The Relation Between Scalp Tenderness And Hair Loss

 Scalp Tenderness And Hair Loss



Normal Scalp

A healthy scalp is the best prerequisite for having beautiful hair. With a normal scalp, the sebaceous glands produce enough sebum to keep scalp and hair smooth, but they prevent the scalp from becoming oily too quickly. Oil and moisture are balanced in a normal scalp, and dandruff is not a problem. Normally, it is adequate to wash hair every three days using a mild shampoo corresponding to one’s hair type.


Dry, Sensitive Scalp


The scalp usually becomes dry and sensitive when it is not receiving an adequate supply of nutrients. A decrease in sebum production in the sebaceous glands also leads to a dry scalp: The oil that keeps the scalp supple is lacking. The scalp can also lack moisture, which, like skin throughout the body, is lost through evaporation. In some cases, an allergy can also trigger this problem. It is important to avoid anything that may additionally dry out skin (e.g., hair tonics containing alcohol or frequent washing). Use a particularly mild shampoo. Plus, here’s an extra tip: baby shampoos are also perfect for adults with a dry scalp.

 Scalp Tenderness And Hair Loss


Oily Scalp


The causes of an oily scalp are hormonally determined. Each hair possesses a sebaceous gland that produces oil, or sebum. An oily scalp usually occurs when there is an overproduction of sebum due to hormones. The sebaceous glands produce an excess of oil which cannot completely be absorbed by the hair and, therefore, becomes visible as an oily film. Hair appears stringy and greasy, and the hairstyle loses its hold. Because sebum production is dependent upon one’s hormone balance, this problem cannot be completely resolved. It is necessary to wash hair regularly with a shampoo for oily hair, in order to remove excess sebum and slow oil production. Avoid massaging the scalp while shampooing, because it unnecessarily stimulates sebum production.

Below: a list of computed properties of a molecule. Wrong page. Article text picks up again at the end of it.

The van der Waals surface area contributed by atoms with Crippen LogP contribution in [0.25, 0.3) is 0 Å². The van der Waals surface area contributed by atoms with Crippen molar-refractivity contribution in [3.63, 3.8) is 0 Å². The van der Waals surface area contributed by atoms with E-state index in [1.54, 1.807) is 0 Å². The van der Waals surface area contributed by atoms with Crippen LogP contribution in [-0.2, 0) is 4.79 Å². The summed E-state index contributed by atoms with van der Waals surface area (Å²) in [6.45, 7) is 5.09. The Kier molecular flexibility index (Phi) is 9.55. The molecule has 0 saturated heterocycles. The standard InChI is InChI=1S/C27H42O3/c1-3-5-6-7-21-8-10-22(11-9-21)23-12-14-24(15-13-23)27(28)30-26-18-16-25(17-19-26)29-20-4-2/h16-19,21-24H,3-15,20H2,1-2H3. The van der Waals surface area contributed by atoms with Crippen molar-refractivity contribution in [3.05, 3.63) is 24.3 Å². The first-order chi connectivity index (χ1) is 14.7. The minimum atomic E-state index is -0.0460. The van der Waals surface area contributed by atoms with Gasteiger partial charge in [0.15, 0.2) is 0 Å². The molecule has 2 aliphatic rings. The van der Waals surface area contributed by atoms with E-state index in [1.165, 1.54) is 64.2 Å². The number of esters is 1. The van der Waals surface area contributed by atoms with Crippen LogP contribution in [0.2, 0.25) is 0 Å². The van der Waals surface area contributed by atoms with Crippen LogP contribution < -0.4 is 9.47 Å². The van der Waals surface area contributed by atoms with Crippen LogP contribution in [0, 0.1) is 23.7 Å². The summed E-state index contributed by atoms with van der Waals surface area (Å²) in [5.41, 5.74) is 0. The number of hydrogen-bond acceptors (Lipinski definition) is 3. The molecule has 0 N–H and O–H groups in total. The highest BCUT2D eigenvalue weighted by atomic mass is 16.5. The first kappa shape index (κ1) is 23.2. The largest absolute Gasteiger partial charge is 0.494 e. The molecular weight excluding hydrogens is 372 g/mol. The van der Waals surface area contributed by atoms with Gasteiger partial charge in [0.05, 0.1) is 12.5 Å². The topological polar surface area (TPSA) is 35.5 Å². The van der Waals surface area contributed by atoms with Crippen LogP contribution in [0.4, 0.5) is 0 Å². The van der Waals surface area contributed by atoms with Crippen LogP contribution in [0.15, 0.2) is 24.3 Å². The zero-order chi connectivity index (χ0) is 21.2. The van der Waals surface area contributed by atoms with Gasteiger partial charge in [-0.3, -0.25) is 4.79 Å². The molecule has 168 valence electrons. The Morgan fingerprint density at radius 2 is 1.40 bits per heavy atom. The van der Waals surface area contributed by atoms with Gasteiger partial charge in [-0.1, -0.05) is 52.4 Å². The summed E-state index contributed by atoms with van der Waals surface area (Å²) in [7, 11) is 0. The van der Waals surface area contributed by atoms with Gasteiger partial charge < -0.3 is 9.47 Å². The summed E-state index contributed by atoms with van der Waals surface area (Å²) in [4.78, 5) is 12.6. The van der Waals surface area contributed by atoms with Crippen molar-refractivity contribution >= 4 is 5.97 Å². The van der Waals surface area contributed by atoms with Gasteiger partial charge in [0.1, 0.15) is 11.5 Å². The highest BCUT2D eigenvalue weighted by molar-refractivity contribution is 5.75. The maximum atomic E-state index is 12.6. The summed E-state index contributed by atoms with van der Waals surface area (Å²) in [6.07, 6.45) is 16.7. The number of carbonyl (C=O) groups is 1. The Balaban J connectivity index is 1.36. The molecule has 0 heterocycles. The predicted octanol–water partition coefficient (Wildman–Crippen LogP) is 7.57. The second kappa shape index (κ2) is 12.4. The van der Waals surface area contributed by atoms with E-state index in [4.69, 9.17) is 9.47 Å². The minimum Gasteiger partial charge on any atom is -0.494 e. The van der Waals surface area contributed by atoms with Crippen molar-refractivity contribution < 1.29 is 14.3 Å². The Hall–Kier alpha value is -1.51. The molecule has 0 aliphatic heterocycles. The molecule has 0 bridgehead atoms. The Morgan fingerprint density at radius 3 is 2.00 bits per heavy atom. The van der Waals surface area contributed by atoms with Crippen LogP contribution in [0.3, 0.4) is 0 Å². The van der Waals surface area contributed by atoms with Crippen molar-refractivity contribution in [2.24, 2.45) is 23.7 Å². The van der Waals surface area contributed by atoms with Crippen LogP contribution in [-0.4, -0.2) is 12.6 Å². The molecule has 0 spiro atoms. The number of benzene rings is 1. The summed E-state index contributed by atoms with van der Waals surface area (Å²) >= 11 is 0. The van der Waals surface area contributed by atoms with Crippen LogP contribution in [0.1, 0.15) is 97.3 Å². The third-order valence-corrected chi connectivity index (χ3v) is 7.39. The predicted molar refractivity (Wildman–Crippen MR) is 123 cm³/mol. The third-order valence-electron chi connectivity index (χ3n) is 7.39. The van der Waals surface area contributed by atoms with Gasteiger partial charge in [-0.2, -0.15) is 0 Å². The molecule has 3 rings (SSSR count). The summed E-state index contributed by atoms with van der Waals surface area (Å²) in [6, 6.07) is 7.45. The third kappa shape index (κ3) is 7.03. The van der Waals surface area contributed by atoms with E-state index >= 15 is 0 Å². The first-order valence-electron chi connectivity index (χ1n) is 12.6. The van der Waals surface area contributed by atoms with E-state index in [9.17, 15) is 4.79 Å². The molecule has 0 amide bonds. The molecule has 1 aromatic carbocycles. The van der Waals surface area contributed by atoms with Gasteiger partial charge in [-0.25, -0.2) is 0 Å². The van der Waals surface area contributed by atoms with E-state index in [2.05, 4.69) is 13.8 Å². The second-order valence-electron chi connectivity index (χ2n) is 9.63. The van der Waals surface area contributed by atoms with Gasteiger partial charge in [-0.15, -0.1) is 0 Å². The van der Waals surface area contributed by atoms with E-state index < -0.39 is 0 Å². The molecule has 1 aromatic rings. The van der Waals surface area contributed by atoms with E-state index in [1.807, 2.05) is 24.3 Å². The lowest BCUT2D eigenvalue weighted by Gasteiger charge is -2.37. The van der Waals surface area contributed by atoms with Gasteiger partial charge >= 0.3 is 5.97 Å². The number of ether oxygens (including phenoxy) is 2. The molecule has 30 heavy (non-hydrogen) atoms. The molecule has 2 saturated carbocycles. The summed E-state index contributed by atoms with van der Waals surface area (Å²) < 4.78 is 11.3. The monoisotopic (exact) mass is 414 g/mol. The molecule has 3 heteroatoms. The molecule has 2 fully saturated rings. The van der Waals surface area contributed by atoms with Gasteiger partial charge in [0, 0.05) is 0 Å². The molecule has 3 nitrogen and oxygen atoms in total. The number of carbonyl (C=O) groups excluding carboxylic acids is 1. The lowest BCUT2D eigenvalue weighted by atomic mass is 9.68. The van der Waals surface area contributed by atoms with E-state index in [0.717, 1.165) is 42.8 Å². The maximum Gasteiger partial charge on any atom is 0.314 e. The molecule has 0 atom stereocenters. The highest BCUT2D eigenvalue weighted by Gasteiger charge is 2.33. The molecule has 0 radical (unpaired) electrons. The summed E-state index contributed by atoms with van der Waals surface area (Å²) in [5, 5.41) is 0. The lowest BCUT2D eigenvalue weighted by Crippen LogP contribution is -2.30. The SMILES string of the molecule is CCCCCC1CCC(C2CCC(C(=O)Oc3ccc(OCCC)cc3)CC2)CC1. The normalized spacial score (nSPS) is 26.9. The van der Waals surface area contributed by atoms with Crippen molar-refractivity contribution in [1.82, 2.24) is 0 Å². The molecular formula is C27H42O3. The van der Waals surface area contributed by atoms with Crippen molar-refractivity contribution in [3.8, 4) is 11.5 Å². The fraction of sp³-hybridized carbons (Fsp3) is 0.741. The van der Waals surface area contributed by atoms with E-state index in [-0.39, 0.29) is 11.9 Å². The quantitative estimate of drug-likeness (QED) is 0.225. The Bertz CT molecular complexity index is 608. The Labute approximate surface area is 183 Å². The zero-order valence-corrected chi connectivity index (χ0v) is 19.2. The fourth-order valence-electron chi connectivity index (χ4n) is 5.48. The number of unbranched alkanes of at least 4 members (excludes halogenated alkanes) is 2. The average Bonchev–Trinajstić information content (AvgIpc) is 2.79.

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 Scalp Tenderness And Hair Loss




Dandruff is a relatively widespread problem. The causes are various and, in part, closely associated with one another. The scalp is a dynamic organism, like the rest of skin in the human body. The topmost layer (epidermis) regenerates itself every 28 days, whereby dead skin cells are shed. These skin particles are normally invisible to the naked eye. In some people, however, skin cells premature and are shed off in larger cell clumps, which are visible and rather unattractive when they flake off onto dark collars and sweaters. Over a longer period of time, stubborn dandruff can lead to a heightened sensitivity of the scalp, resulting in agonizing itching and infection. Dermatologists differentiate between dry dandruff (seborrhea sicca), which are small, colorless flakes found throughout the hair, and oily dandruff (seborrhea oleosa), which are somewhat larger and yellow in color. Dandruff can also be caused by dry, heated air or by not properly rinsing out hair products. Fungi and bacteria find the scalp an ideal hotbed and can also cause infection, itching and, in turn, more dandruff. Therefore, it is necessary to control dandruff, not only for cosmetic reasons. Special dandruff shampoos clean gently while hindering the reproduction of fungi and bacteria at the same time. In the beginning, a dandruff shampoo should be used each time hair is washed. This should be ideally accompanied by an intensive scalp massage. If dandruff noticeably decreases, you may alternate the dandruff shampoo with a shampoo for your hair type.

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